I stopped walking because my hip hurt. I continued to do four miles a day as long as I could, but those days consisted of whatever I had to do before the walk, followed by the walk, followed by resting. Sometimes for the remainder of the day.
It finally occurred to me that walking was aggravating the pain, and I needed to stop. I put on my big-girl running shorts and made a doctor's appointment. And went to it yesterday.
Where I learned that I am, apparently, officially, old. And maybe I should change the name of this blog again.
|Not my own personal hip x-ray, but illustrative of my problem.|
I saw the Physician's Assistant instead of my family doctor, and she was great. She knows my history and said, "We see this a lot in athletes, both men and women." Athlete! She called me an athlete! As I've mentioned to a few friends, at least I didn't lose all that cartilage by being a slug.
But still. No cartilage = no cushioning, and until you experience it personally you really have no idea of the pain. I've tried all the recommended OTC pain relievers; ibuprofen seems to do the best job for me.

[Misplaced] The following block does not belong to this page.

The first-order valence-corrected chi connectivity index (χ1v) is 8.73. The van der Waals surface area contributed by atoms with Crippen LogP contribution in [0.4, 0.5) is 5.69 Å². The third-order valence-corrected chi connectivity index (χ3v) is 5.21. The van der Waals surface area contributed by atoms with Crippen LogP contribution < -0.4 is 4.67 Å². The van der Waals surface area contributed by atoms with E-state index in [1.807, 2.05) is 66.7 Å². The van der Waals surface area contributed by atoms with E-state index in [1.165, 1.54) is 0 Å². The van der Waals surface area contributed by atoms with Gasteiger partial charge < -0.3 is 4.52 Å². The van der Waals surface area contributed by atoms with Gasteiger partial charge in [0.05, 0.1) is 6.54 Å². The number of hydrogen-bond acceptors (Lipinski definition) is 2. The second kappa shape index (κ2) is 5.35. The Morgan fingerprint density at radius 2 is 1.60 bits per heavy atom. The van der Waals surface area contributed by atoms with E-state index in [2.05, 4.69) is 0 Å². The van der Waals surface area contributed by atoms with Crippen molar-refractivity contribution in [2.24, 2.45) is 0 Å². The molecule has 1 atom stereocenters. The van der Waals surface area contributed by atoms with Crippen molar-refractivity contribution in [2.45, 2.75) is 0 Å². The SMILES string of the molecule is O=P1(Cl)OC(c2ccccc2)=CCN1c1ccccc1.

What I haven't been doing is exercising. To me, exercise is walking. Both the PA and Dr. Google recommend stretching. I also learned that yoga, bicycling and swimming may be beneficial. I don't have a bike, nor do I swim, so I'll be taking advantage of the apps on our new smarter-than-I-am TV to find some gentle yoga routines.
The other word for what I have is osteoarthritis – such an old-lady word. I'm not old. In fact I'm so not old that I have to pay for those expensive x-rays out of pocket, because I haven't met my insurance deductible and I'm too young for Medicare.
I see my family doctor week after next to discuss treatment options. There's no cure for osteoarthritis, but I've been assured by Dr. Google that I can live a long and comfortable life. Heh.
My grandmother had it, along with osteoporosis and COPD. She sat in a chair the last 10 years of her life, tethered to an oxygen tank watching soap operas. That, of course, is what I think of when I hear the word 'osteoarthritis.'
But my bones are dense and my lungs are clear. I only have a third of her problems. My total mileage for the year may be stalled at 624, but I'm certainly in better health than she was, and I've taken better care of myself than she did.
I'm trying to find the bright side.
It's a cartilage deficiency.
Not brain cancer.